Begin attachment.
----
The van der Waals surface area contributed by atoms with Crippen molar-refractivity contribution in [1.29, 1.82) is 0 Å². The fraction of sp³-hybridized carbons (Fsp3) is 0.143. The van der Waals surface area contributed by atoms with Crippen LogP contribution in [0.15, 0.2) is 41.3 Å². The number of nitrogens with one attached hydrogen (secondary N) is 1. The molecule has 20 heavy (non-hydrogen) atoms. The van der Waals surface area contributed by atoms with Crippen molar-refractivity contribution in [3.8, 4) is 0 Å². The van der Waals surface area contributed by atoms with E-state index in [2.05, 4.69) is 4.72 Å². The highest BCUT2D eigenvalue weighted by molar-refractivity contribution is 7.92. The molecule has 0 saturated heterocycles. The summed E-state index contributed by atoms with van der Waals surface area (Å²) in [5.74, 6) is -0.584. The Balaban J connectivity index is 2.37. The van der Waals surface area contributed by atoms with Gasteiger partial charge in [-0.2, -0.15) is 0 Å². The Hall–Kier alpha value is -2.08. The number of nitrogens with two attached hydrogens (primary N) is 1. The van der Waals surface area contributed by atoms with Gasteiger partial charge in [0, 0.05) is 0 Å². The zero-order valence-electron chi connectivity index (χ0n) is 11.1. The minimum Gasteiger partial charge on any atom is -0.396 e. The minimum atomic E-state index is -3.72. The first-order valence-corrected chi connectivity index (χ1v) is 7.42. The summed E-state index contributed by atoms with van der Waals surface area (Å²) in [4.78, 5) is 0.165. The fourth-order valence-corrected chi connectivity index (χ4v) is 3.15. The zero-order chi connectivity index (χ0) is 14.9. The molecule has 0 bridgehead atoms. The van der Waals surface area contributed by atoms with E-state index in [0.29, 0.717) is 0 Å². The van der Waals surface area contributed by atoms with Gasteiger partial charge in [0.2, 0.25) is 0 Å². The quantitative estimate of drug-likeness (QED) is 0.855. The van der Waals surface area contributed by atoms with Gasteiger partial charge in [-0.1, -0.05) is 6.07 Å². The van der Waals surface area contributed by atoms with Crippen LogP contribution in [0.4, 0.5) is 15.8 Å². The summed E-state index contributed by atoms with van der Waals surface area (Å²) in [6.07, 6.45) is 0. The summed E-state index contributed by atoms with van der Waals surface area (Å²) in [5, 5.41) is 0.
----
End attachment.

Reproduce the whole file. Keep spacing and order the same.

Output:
The van der Waals surface area contributed by atoms with Crippen molar-refractivity contribution in [1.29, 1.82) is 0 Å². The fraction of sp³-hybridized carbons (Fsp3) is 0.143. The van der Waals surface area contributed by atoms with Crippen LogP contribution in [0.15, 0.2) is 41.3 Å². The number of nitrogens with one attached hydrogen (secondary N) is 1. The molecule has 20 heavy (non-hydrogen) atoms. The van der Waals surface area contributed by atoms with Crippen molar-refractivity contribution in [3.8, 4) is 0 Å². The van der Waals surface area contributed by atoms with E-state index in [2.05, 4.69) is 4.72 Å². The highest BCUT2D eigenvalue weighted by molar-refractivity contribution is 7.92. The molecule has 0 saturated heterocycles. The summed E-state index contributed by atoms with van der Waals surface area (Å²) in [5.74, 6) is -0.584. The Balaban J connectivity index is 2.37. The van der Waals surface area contributed by atoms with Gasteiger partial charge in [-0.2, -0.15) is 0 Å². The Hall–Kier alpha value is -2.08. The number of nitrogens with two attached hydrogens (primary N) is 1. The van der Waals surface area contributed by atoms with Gasteiger partial charge in [0, 0.05) is 0 Å². The zero-order valence-electron chi connectivity index (χ0n) is 11.1. The minimum Gasteiger partial charge on any atom is -0.396 e. The minimum atomic E-state index is -3.72. The first-order valence-corrected chi connectivity index (χ1v) is 7.42. The summed E-state index contributed by atoms with van der Waals surface area (Å²) in [4.78, 5) is 0.165. The fourth-order valence-corrected chi connectivity index (χ4v) is 3.15. The zero-order chi connectivity index (χ0) is 14.9. The molecule has 0 bridgehead atoms. The van der Waals surface area contributed by atoms with E-state index in [0.29, 0.717) is 0 Å². The van der Waals surface area contributed by atoms with Gasteiger partial charge in [0.2, 0.25) is 0 Å². The quantitative estimate of drug-likeness (QED) is 0.855. The van der Waals surface area contributed by atoms with Gasteiger partial charge in [-0.1, -0.05) is 6.07 Å². The van der Waals surface area contributed by atoms with Crippen LogP contribution in [0.4, 0.5) is 15.8 Å². The summed E-state index contributed by atoms with van der Waals surface area (Å²) in [6.07, 6.45) is 0. The summed E-state index contributed by atoms with van der Waals surface area (Å²) in [5, 5.41) is 0.